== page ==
Addiction is not always the outcome
Often physicians are not well educated in pain management and/or struggle with beliefs that using narcotics will cause addiction problems for most patients.
The Myth of Addiction
In fact, if your body requires the pain medication, there is little evidence that addiction will result from using medications as prescribed. Misusing the medication and taking it when you no longer have pain, is a different story. Appropriate evaluation and prescribing is required. For anyone with a history of addictive behaviors, alternatives and/or close supervision is needed.
Using Medication Appropriately
How often have you been prescribed something such as Vicodin or Tylenol with codeine for an injury or after a surgical procedure? The dosage may vary, but the usual frequency is every four to six hours “as needed for pain.” The practitioner gives you the prescription and tells you to take it only if you need it, and usually suggests you try a milder OTC medication such as Ibuprofen or Tylenol first.
Depending upon your pain threshold and the underlying cause of the pain, the milder medication may work just fine or you may need nothing. However, in many instances, you will need the prescription dose at least for a couple of days. If you need it, you should take it so that your body can heal.
Meds Don’t Cure Pain
Pain is a subjective symptom and everyone’s perception of pain is different. Pain medication does not “cure” the pain. It merely helps to alter your brain’s perception of the pain and allows your body to cope with a lower degree of pain.
Studies have proven that healing is slowed by pain, as is coping and learning to live with chronic conditions. Excruciating pain is not something that you have to learn to live with. It does not make you weak to use pain medication to obtain pain control.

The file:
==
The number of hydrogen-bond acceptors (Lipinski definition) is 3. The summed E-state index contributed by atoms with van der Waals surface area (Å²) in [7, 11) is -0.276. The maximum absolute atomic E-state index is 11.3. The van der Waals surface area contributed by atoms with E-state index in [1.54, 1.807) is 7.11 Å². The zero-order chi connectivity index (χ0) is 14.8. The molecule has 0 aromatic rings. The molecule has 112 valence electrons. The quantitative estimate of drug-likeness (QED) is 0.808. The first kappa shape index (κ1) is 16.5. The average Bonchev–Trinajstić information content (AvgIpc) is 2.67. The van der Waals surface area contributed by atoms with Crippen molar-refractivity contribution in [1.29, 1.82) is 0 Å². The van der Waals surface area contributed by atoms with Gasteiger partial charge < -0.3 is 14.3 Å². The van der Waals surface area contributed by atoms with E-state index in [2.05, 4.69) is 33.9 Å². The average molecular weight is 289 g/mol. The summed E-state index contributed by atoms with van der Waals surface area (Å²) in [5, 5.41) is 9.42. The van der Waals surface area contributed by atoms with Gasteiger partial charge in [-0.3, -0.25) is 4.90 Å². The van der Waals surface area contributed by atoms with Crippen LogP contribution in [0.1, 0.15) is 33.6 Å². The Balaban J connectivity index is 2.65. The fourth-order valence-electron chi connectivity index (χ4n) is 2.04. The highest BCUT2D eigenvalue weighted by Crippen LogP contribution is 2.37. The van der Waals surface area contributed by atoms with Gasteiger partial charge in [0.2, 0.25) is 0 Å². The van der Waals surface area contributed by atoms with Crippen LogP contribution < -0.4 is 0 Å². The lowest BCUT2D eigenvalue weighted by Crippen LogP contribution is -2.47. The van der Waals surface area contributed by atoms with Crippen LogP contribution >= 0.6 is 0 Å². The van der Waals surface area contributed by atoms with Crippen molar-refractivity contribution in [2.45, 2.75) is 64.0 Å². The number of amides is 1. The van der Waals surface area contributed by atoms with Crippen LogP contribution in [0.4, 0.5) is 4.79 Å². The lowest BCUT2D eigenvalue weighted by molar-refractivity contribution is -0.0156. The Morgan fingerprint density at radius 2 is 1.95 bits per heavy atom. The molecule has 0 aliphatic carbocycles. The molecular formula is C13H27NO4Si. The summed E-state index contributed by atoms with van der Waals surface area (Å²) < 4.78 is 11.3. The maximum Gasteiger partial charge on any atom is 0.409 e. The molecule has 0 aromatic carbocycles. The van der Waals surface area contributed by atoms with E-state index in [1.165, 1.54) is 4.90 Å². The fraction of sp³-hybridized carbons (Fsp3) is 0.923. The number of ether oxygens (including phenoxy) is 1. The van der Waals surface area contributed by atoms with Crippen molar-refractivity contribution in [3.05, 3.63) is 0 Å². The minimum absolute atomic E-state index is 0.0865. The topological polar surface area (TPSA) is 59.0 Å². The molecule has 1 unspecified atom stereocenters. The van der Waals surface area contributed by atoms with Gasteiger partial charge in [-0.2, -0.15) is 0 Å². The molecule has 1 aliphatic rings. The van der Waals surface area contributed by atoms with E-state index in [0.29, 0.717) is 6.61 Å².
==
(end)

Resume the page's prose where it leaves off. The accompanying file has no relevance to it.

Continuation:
Pain is usually measured on a scale such as the Wong-Baker Pain Scale where 0 represents no pain and 10 represents the worst pain imaginable. In achieving pain control, 0 pain is not usually the goal. The goal is to get the pain down to a range of about 2-3 where most patients perceive they can cope.
If pain is interfering with ADLs (activities of daily living) such as eating, sleeping and mobility, then it needs to be better controlled.
Oral pain medication, including OTC meds, usually takes about thirty to forty-five minutes to take effect. If you wait until your pain is really bad before taking the medication, it’s going to get worse before the medication takes effect. What happens then is that the medication is less effective. Take the medication as directed on a routine basis for one to two days to achieve control.
For example, pain medication usually lowers your pain level by about 2-3 points on the pain scale. Therefore if you wait until your pain is at 7 before you take the medication and during the time it takes to take effect, your pain level increases to 8 or 9; your pain relief is only going to be about 5-7. This in effect makes the medication seem useless or less effective.
On the other hand if you take the medication every four hours and keep your pain level at a maximum of 5 or 6; your relief level should be about 2 to 3. You may not even approach a 6 if you take the medication routinely throughout the day and night.
With a minimum pain level, you should be able to eat, drink, sleep, and move about and function without encountering major pain episodes. As your body heals, you will notice less and less pain and can spread out the pain medications to six hours and then taper it off even more and switch to OTC meds if needed.
Be aware that prescription pain medications can impair your responses and you should NOT drive or operate any machinery while taking these medications. Driving while taking Vicodin for instance could result in a DUI the same as consuming alcohol and driving.
In most instances, you will only need the prescription medications for a couple of days during your recuperation from the injury or procedure, and staying home and resting while your body heals would be wise. After a couple of days, you should be able to use OTC medications for your pain.
If Pain Meds Don’t Help
Persist ant pain can be a sign of infection or lack of healing. It can also indicate that an injury is worse than first diagnosed. Notify your practitioner.
Discuss your pain control issues with your primary practitioner. If you have chronic pain, you may need referral to a pain clinic or specialist.
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